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Where do you think we are heading to with technological development taking place at a very fast pace and beginning to influence our everyday lives? Interestingly, a horrifying parody on Apple iPhone 7 has hit online amid reports of its arrival later this year.

According to the parody of the iPhone 7 ad conceived by Noka Films and first found by AdWeek, a woman is seen acting weird as she needs an upgrade. She goes to a doctor instead of a store for an upgrade and it's inserted into the skull. 

"Upgrade is a story of a young woman who is experiencing an embarrassing malfunction with her older model of the iPhone and is desperately seeking an upgrade," said the video directed by Andrey Alistratov and Hazuki Aikawa.

"iPhones and similar smartphones are now an integral part of our modern life, and in a way, beginning to alter who we are. To ridicule our addiction to our smartphones, we played out a world where this technological evolution may one day take over us."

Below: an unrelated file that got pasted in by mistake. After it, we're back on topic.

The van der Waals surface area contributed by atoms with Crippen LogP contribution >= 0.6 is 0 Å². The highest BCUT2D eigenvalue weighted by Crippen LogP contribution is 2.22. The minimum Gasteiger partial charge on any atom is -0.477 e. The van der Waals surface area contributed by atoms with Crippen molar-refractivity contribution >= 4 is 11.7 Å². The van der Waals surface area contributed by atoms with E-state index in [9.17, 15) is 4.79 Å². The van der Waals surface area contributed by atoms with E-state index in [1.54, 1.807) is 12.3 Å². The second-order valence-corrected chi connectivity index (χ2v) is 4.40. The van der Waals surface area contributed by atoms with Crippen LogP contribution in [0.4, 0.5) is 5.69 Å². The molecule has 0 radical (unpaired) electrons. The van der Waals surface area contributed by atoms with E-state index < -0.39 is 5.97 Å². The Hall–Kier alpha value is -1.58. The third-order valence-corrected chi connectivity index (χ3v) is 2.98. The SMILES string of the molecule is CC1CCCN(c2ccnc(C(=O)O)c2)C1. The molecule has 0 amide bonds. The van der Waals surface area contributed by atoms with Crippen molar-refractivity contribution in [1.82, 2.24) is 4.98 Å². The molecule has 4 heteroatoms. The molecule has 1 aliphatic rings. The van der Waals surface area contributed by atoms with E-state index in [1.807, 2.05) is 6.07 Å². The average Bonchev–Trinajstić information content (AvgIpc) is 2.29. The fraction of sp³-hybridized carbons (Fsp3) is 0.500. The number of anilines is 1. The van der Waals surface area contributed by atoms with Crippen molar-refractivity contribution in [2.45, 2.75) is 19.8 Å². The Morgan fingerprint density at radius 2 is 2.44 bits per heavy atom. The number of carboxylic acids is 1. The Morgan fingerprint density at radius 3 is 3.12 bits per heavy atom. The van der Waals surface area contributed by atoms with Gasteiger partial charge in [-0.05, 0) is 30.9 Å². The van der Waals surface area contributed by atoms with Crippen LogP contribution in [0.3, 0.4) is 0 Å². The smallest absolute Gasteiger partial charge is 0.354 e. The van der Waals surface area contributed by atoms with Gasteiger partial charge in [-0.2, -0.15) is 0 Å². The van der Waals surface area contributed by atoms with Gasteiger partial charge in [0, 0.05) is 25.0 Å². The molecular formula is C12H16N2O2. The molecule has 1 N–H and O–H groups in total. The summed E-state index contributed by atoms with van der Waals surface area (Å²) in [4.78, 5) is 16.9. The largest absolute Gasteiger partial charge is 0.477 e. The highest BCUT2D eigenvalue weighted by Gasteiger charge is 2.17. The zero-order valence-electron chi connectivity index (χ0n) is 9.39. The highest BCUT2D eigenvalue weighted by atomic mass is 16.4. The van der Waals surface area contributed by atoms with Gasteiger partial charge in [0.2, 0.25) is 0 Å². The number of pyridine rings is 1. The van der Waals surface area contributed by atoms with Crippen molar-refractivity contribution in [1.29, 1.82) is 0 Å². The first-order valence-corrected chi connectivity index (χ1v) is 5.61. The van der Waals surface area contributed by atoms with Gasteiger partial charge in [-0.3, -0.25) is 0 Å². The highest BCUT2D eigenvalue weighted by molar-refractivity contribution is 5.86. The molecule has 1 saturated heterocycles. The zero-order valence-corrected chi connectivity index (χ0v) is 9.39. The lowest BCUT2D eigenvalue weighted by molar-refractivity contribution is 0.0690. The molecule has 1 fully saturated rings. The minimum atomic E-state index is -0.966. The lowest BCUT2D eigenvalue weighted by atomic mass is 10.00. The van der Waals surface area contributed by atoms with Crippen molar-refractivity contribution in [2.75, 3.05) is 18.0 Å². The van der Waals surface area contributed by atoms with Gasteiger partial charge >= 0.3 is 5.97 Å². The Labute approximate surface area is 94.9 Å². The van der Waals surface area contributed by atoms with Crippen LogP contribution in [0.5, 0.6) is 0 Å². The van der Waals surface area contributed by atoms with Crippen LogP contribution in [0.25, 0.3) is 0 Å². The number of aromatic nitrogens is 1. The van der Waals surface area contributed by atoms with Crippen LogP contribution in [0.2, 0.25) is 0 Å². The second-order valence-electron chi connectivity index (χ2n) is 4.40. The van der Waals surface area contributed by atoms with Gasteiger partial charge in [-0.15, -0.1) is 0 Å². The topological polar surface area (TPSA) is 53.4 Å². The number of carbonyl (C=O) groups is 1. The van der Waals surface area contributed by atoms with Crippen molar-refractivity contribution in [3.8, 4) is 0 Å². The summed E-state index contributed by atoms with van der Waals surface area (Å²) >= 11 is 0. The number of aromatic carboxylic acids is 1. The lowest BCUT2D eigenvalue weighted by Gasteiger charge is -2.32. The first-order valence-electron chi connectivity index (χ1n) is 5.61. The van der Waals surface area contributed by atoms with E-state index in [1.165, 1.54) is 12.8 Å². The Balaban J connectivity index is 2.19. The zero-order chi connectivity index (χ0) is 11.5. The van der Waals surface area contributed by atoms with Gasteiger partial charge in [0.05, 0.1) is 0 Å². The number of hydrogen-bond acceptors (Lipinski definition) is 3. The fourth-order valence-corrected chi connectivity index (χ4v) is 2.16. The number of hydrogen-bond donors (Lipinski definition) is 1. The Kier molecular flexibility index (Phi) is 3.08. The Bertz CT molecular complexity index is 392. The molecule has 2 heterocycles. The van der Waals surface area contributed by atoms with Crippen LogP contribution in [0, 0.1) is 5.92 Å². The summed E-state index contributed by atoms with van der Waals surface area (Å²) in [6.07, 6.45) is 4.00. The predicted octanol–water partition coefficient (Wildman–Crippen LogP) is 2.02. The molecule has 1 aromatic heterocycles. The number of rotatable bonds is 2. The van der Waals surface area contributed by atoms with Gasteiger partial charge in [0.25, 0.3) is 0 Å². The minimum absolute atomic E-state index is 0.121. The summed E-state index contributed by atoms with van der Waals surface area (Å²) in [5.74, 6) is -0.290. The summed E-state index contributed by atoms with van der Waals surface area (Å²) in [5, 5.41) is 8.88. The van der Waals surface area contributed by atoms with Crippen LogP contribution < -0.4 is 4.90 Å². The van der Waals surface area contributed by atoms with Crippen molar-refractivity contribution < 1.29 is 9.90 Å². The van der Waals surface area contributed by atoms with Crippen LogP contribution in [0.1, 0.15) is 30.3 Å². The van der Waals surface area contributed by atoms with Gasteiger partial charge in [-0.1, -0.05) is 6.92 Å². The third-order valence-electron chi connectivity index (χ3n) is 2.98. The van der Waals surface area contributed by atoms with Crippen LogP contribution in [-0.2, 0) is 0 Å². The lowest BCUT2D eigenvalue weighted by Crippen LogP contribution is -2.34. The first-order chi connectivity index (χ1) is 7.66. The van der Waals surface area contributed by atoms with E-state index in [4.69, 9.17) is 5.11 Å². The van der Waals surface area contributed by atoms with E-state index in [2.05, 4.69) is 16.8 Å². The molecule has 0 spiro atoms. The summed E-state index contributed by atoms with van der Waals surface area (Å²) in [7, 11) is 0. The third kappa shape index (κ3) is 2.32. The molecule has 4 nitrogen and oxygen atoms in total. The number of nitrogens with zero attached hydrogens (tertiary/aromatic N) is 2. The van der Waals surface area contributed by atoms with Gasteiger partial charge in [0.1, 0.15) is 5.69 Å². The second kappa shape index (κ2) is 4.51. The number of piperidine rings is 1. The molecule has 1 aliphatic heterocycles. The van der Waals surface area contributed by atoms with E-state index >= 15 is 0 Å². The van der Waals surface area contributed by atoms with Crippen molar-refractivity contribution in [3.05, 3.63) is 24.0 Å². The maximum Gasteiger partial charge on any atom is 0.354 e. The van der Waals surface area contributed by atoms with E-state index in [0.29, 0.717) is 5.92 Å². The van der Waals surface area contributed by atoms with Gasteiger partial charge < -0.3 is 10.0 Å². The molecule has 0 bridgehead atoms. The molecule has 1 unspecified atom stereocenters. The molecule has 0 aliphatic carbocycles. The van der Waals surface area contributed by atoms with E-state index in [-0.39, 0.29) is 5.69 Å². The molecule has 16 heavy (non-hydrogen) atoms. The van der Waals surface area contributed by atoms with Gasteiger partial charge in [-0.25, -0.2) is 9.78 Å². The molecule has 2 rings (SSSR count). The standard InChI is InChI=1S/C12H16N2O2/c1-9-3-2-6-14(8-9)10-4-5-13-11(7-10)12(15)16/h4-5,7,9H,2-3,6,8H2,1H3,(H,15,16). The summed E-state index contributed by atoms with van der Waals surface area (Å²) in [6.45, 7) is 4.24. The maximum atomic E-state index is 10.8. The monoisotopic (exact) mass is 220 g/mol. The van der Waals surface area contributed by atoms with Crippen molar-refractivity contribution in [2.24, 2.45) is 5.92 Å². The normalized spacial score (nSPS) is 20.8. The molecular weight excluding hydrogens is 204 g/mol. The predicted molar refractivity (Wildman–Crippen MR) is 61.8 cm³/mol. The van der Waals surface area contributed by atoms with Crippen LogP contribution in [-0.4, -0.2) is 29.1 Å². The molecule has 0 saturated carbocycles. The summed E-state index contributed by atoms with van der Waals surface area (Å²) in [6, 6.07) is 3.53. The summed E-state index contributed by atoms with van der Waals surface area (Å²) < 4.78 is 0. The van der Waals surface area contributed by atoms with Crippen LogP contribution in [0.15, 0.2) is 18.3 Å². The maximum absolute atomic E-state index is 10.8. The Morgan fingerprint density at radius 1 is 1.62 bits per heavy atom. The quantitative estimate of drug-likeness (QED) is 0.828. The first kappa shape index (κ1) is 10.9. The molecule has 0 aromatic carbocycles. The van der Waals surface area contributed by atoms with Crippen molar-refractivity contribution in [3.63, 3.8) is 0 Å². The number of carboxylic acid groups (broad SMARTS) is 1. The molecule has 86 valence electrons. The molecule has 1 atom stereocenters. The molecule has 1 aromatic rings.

The video hit internet amid speculations that release date of Apple's next-generation smartphone, the iPhone 7, might fall in the third quarter of this year.

Apple Insider had claimed in a report that Apple might unveil the iPhone 6s, and perhaps the iPhone 6s Plus with Apple SIM (universal SIM card) pre-installed in September this year, but Value Walk reported that Ming-Chi Kuo of KGI Securities had sent out a note to investors that Apple might release its flagship smartphone, the iPhone 7 this year, hinting that the iPhone 6s and iPhone 6s Plus could be killed.

According to reports that have appeared so far, the iPhone 7 will have features like A9 chip, sapphire crystal glass, 2GB RAM and chassis made of liquid metal. Techradar reported cited the Wall Street Journal that Apple Inc. has bought LinX Computational Imaging, an Israeli company known for its camera technology, for $20 million (approximately £13.5m), giving a hint that the iPhone 7 could boast of the technology. The company claimed that it "use special sensor arrays and algorithms to create high-quality images that match DSLR cameras in smaller packages."